The Icelandic Bible Society is the oldest association in Iceland and celebrates its 200th anniversary this year (2015). Its origins are traced to a Scottish missionary, Ebenezer Henderson, who became acquainted with Grímur Thorkelín, a state archivist in Copenhagen. Henderson and his associate, Jon Patterson, motivated Grímur to write a letter in English about Iceland and Icelanders, which appeared in the yearbook of The British and Foreign Bible Society. Subsequently it was agreed that that the association would promote a new edition of the New Testament in Icelandic. Grímur Thorkelín was asked to supervise the printing which was finished in 1807. Henderson offered to travel to Iceland to administer the selling and distribution of the bible. By then he had learned some Icelandic. He left for Iceland on the 5th of July 1814 and stayed for a year and a half. On Sunday the 10th of July a synod was opened at a mass in the cathedral in Reykjavík. The bishop, Geir Vídalín, was unable to attend but Árni Helgason gave a sermon and discussed the foundation and benefits of biblical societies. Henderson was invited to attend the meeting at the synod later in the day and there it was unanimously decided to establish an Icelandic biblical society and a provisional board was elected. A year later the first general meeting was held where these were elected: Bishop Geir Vídalín as president, Árni Helgason as secretary, Ísleifur Einarsson, chief judge, vice president and Sigurður Thorgrímsen, country magistrate, treasurer.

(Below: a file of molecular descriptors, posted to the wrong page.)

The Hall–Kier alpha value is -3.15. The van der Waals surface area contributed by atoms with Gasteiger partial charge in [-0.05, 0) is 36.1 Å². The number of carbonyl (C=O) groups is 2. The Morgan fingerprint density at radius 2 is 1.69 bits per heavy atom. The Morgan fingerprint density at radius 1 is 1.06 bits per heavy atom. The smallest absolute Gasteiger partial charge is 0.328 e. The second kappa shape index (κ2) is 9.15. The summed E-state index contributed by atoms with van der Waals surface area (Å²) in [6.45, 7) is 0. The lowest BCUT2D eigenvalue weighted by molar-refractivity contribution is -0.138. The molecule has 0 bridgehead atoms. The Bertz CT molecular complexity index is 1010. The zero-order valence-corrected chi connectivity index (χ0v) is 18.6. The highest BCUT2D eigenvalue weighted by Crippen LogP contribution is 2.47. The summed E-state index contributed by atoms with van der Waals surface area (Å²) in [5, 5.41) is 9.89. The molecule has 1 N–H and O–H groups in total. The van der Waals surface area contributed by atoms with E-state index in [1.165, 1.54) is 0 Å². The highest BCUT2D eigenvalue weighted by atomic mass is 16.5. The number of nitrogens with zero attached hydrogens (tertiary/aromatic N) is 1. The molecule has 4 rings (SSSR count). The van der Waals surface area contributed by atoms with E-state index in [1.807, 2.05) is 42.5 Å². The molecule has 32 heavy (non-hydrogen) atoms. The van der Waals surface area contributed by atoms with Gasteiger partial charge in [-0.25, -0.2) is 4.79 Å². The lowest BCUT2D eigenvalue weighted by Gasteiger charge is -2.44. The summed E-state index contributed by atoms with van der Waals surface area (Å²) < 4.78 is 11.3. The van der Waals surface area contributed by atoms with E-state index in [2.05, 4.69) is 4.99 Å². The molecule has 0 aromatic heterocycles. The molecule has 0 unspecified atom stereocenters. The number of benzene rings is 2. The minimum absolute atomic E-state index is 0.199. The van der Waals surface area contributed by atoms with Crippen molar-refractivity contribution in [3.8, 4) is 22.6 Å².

The British and Foreign Bible Society put forth foundation capital and the Danish king promised a yearly grant. The role of the society was from the start to support the translations, publishing, distribution and use of the bible. In the beginning, the society was mostly intended for the clergy but in the year 1945 it was agreed that laymen could also join the society. Later on the arrangement was that four theologians and four laymen would be in the board, presided by the bishop of Iceland. It may be noted that the society is non-denominational, i.e. members of all Christian denominations can become members.
An exhibition of Icelandic bible editions owned by The Icelandic Bible Society was opened in the National and University Library of Iceland on Saturday 26th of September 2015. The exhibition is a joint project of the Library and The Icelandic Bible Society, which on that occasion delivered bibles and minutes to be preserved in the library.
The exhibition is open until May 1st.
Exhibition in the National LibrarySee more